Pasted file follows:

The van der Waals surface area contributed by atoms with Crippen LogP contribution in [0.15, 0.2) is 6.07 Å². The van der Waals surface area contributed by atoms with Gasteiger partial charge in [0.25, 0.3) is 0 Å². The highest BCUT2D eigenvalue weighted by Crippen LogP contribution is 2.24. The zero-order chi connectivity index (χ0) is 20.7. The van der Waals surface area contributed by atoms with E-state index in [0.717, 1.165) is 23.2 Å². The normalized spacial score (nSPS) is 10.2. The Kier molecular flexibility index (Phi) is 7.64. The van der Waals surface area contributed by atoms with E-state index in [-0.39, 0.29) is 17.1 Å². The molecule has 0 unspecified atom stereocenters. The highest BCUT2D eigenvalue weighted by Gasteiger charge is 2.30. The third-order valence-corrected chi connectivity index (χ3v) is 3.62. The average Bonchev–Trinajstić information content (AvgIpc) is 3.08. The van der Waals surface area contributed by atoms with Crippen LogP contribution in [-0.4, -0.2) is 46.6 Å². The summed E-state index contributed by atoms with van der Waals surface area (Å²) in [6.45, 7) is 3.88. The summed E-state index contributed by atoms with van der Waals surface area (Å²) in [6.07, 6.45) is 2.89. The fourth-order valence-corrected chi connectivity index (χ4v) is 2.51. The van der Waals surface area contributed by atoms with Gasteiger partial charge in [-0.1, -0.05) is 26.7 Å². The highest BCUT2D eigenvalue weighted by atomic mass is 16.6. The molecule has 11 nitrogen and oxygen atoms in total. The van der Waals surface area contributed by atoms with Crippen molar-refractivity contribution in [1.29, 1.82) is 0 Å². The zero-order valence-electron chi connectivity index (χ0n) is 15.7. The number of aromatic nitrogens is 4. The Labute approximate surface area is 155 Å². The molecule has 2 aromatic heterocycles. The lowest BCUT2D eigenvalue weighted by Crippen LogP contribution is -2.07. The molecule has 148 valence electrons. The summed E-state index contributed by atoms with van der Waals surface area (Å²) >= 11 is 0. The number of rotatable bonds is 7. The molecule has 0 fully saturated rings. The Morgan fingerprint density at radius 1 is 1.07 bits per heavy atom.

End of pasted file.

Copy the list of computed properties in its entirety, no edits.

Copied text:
The van der Waals surface area contributed by atoms with Crippen LogP contribution in [0.15, 0.2) is 6.07 Å². The van der Waals surface area contributed by atoms with Gasteiger partial charge in [0.25, 0.3) is 0 Å². The highest BCUT2D eigenvalue weighted by Crippen LogP contribution is 2.24. The zero-order chi connectivity index (χ0) is 20.7. The van der Waals surface area contributed by atoms with E-state index in [0.717, 1.165) is 23.2 Å². The normalized spacial score (nSPS) is 10.2. The Kier molecular flexibility index (Phi) is 7.64. The van der Waals surface area contributed by atoms with E-state index in [-0.39, 0.29) is 17.1 Å². The molecule has 0 unspecified atom stereocenters. The highest BCUT2D eigenvalue weighted by Gasteiger charge is 2.30. The third-order valence-corrected chi connectivity index (χ3v) is 3.62. The average Bonchev–Trinajstić information content (AvgIpc) is 3.08. The van der Waals surface area contributed by atoms with Crippen LogP contribution in [-0.4, -0.2) is 46.6 Å². The summed E-state index contributed by atoms with van der Waals surface area (Å²) in [6.45, 7) is 3.88. The summed E-state index contributed by atoms with van der Waals surface area (Å²) in [6.07, 6.45) is 2.89. The fourth-order valence-corrected chi connectivity index (χ4v) is 2.51. The van der Waals surface area contributed by atoms with Gasteiger partial charge in [-0.1, -0.05) is 26.7 Å². The highest BCUT2D eigenvalue weighted by atomic mass is 16.6. The molecule has 11 nitrogen and oxygen atoms in total. The van der Waals surface area contributed by atoms with Crippen molar-refractivity contribution in [1.29, 1.82) is 0 Å². The zero-order valence-electron chi connectivity index (χ0n) is 15.7. The number of aromatic nitrogens is 4. The Labute approximate surface area is 155 Å². The molecule has 2 aromatic heterocycles. The lowest BCUT2D eigenvalue weighted by Crippen LogP contribution is -2.07. The molecule has 148 valence electrons. The summed E-state index contributed by atoms with van der Waals surface area (Å²) >= 11 is 0. The number of rotatable bonds is 7. The molecule has 0 fully saturated rings. The Morgan fingerprint density at radius 1 is 1.07 bits per heavy atom.